# [PHP-DB] Re: Some nestled calculation

You're talking about storing a tree (which is a special type of graph) in a relational database - in your case MySQL. There are a number of ways to do this, but if you're a beginning at SQL and / or PHP you might get confused easily - but in that case you shouldn't try doing this yourself and hire somebody to do it for you.
```
I'll give you some common implementations.```
```
```
First of all, if your tree is complete (the tree is symmetric), and every node has three children, then a tree of depth 3 has 3^0 + 3^1 + 3^2 = 1 + 3 + 9 = 13 nodes. Resulting, for a complete tree, the amount of children below a given node is SUM( 3^1 + ... + 3^depth).
```
```
In your case a simple recursive algorithm might prove sufficient. You have a table TREE with the structure:
```| ID | NAME | PARENT_ID |

```
Whenever you add a child to a node, you insert the node's id as the parent_id of the child. When you want to know how many children a node has, use something like this (I'm doing this without testing, but i think it should work):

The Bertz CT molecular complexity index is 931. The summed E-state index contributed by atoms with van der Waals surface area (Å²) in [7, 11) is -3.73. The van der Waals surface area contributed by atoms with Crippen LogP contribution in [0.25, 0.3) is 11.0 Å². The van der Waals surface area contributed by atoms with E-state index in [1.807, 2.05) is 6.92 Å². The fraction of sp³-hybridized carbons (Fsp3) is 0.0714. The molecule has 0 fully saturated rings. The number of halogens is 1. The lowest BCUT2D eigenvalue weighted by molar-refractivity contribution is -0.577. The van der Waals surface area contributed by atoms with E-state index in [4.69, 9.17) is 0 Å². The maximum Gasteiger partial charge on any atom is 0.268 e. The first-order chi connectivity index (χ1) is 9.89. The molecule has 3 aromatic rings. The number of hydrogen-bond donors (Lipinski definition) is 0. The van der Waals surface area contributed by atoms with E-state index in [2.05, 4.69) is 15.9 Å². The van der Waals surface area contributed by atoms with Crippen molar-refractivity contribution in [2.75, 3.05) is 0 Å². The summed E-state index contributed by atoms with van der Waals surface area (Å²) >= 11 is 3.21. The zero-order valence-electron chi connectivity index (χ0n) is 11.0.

```
function getNrOfChildren(\$id) {
\$sql = "SELECT id FROM tree WHERE parent_id={\$id}";
\$res = mysql_query(\$sql);
\$count = 0;
while (\$row = mysql_fetch_assoc(\$res)) {
\$count += 1 + getNrOfChildren(\$row['id']);
}
return \$count;
}

```
This will perform fine as long as you keep an index on both parent_id and id, AND as long as your table does not get too big - you perform a query for every child, so if somebody has a couple of hundred children your system needs to perform a couple of hundred queries.
```
```